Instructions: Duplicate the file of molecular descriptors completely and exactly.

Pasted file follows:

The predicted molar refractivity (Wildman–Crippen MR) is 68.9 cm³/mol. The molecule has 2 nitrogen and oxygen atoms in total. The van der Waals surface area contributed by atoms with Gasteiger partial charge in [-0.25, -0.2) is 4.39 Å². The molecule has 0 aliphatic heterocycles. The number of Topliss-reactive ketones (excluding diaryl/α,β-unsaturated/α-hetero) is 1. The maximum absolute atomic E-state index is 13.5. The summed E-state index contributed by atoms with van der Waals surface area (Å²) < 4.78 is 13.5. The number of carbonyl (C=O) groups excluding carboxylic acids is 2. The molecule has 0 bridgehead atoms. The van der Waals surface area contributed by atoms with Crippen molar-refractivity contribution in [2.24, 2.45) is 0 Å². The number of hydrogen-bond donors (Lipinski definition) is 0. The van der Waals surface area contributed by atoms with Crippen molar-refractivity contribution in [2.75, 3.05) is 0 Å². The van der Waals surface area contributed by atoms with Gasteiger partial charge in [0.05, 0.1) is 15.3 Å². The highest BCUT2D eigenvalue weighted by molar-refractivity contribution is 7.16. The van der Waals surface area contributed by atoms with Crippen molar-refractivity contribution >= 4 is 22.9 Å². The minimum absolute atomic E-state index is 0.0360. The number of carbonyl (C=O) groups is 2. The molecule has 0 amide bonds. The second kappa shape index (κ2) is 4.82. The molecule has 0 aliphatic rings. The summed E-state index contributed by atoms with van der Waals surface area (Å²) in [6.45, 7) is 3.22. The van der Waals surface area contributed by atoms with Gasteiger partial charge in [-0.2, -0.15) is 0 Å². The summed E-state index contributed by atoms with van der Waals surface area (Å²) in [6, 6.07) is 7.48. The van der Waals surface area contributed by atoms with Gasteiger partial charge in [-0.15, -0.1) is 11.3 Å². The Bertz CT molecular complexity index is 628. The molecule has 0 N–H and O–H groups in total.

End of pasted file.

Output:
The predicted molar refractivity (Wildman–Crippen MR) is 68.9 cm³/mol. The molecule has 2 nitrogen and oxygen atoms in total. The van der Waals surface area contributed by atoms with Gasteiger partial charge in [-0.25, -0.2) is 4.39 Å². The molecule has 0 aliphatic heterocycles. The number of Topliss-reactive ketones (excluding diaryl/α,β-unsaturated/α-hetero) is 1. The maximum absolute atomic E-state index is 13.5. The summed E-state index contributed by atoms with van der Waals surface area (Å²) < 4.78 is 13.5. The number of carbonyl (C=O) groups excluding carboxylic acids is 2. The molecule has 0 bridgehead atoms. The van der Waals surface area contributed by atoms with Crippen molar-refractivity contribution in [2.24, 2.45) is 0 Å². The number of hydrogen-bond donors (Lipinski definition) is 0. The van der Waals surface area contributed by atoms with Crippen molar-refractivity contribution in [2.75, 3.05) is 0 Å². The van der Waals surface area contributed by atoms with Gasteiger partial charge in [0.05, 0.1) is 15.3 Å². The highest BCUT2D eigenvalue weighted by molar-refractivity contribution is 7.16. The van der Waals surface area contributed by atoms with Crippen molar-refractivity contribution >= 4 is 22.9 Å². The minimum absolute atomic E-state index is 0.0360. The number of carbonyl (C=O) groups is 2. The molecule has 0 amide bonds. The second kappa shape index (κ2) is 4.82. The molecule has 0 aliphatic rings. The summed E-state index contributed by atoms with van der Waals surface area (Å²) in [6.45, 7) is 3.22. The van der Waals surface area contributed by atoms with Gasteiger partial charge in [-0.2, -0.15) is 0 Å². The summed E-state index contributed by atoms with van der Waals surface area (Å²) in [6, 6.07) is 7.48. The van der Waals surface area contributed by atoms with Gasteiger partial charge in [-0.15, -0.1) is 11.3 Å². The Bertz CT molecular complexity index is 628. The molecule has 0 N–H and O–H groups in total.